Sexual consent e-induction materials
New undergraduate residents will have seen this as part of their e-induction prior to arriving at Bristol
The University of Bristol and Bristol Students’ Union (Bristol SU) are working together with the help of Somerset and Avon Rape and Sexual Abuse Support (SARSAS) to raise awareness about sexual consent. This information includes resources that have been provided to the University by SARSAS.
Sexual consent can sometimes be misunderstood and a number of myths surrounding sexual consent are commonplace in society.
The University and Bristol SU believe that this is an important issue, and we want to encourage our students to think about and discuss sexual consent.
When you arrive at the University you will have the chance to talk about sexual consent with the people you live with in organised workshops. This e-induction is designed to help you think about this important issue before you get here.
This section of the e-induction is about sexual consent. Some people may find some of the content challenging, especially if they have had a very difficult experience that relates to this issue, or they are aware of someone close to them who has. If this is the case and you do not wish to continue, you don't have to.
What is Sexual Consent?
Sexual consent means a person willingly agrees to have sex or engage in a sexual activity – and they are free and able to make their own decision. Making sure you get and give consent before having any kind of sex with another person (or people) really matters.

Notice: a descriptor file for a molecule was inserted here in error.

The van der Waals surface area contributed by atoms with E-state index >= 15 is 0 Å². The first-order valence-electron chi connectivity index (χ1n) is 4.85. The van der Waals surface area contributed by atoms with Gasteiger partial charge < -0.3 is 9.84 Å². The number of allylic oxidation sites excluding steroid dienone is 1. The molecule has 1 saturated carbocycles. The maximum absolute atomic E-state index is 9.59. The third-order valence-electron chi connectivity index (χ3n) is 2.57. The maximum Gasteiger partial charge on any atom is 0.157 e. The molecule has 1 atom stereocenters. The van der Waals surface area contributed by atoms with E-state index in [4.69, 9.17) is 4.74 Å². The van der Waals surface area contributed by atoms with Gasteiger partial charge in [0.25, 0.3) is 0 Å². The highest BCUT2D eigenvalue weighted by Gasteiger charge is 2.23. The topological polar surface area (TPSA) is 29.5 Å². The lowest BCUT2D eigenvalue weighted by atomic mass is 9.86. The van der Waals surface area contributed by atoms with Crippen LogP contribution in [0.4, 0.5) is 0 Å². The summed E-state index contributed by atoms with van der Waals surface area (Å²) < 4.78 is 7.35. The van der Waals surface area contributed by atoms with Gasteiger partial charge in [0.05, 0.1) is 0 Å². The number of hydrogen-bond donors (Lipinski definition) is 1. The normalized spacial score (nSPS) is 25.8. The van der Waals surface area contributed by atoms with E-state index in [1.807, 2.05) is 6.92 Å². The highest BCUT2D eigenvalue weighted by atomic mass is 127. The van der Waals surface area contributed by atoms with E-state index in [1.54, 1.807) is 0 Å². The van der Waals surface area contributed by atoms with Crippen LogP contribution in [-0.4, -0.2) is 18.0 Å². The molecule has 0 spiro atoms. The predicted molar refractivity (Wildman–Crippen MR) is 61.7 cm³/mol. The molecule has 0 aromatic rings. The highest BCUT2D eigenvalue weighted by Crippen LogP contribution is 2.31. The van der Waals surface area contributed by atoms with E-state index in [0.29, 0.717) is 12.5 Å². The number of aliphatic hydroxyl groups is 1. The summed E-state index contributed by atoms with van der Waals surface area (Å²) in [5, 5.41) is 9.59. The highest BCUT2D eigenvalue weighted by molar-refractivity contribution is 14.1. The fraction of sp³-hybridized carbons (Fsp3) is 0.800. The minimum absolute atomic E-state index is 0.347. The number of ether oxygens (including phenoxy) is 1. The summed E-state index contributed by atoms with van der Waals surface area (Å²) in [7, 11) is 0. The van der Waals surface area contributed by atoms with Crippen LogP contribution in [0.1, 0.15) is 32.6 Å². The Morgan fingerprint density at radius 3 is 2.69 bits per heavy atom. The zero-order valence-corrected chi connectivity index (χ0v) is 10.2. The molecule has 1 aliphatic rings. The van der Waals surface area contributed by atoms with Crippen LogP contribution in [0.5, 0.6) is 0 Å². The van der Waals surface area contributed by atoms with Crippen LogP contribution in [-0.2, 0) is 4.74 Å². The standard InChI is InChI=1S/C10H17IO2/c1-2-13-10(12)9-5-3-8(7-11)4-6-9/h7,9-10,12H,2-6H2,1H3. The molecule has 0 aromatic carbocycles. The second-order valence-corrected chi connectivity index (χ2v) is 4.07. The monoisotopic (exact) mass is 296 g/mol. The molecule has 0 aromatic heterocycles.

Sex without consent is rape or sexual assault.
What does the law say?
The law says:
- ‘A person consents if they agree by choice, and have the freedom and capacity to make that choice.’
- ‘A person commits rape if they intentionally penetrate the vagina, anus or mouth of another person with their penis without consent.’
- ‘A person commits sexual assault if they intentionally touch another person, the touching is sexual and the person does not consent.’
The law recognises that a person might not have sufficient capacity because of their age or because of a mental disorder. The amount someone has had to drink or the drugs they have can also affect their ability to consent.
What is the age of consent?
- The age of consent to any form of sexual activity is 16 for both men and women.
- There are specific laws in place to protect children under the age of 13 who cannot legally give their consent to any kind of sexual activity.
- A person under the age of 18 cannot consent to sex if it is with a person who has a duty of care or is in a position of authority or trust, such as a teacher, doctor or lecturer.
- If you repeatedly ask for consent and are refused, this can count as sexual harassment.
Consent? It’s as simple as tea…
Please take a few moments to watch this short film about consent.
Take the consent quiz
To test your understanding of sexual consent, take the short ‘Pause Play Stop’ consent quiz.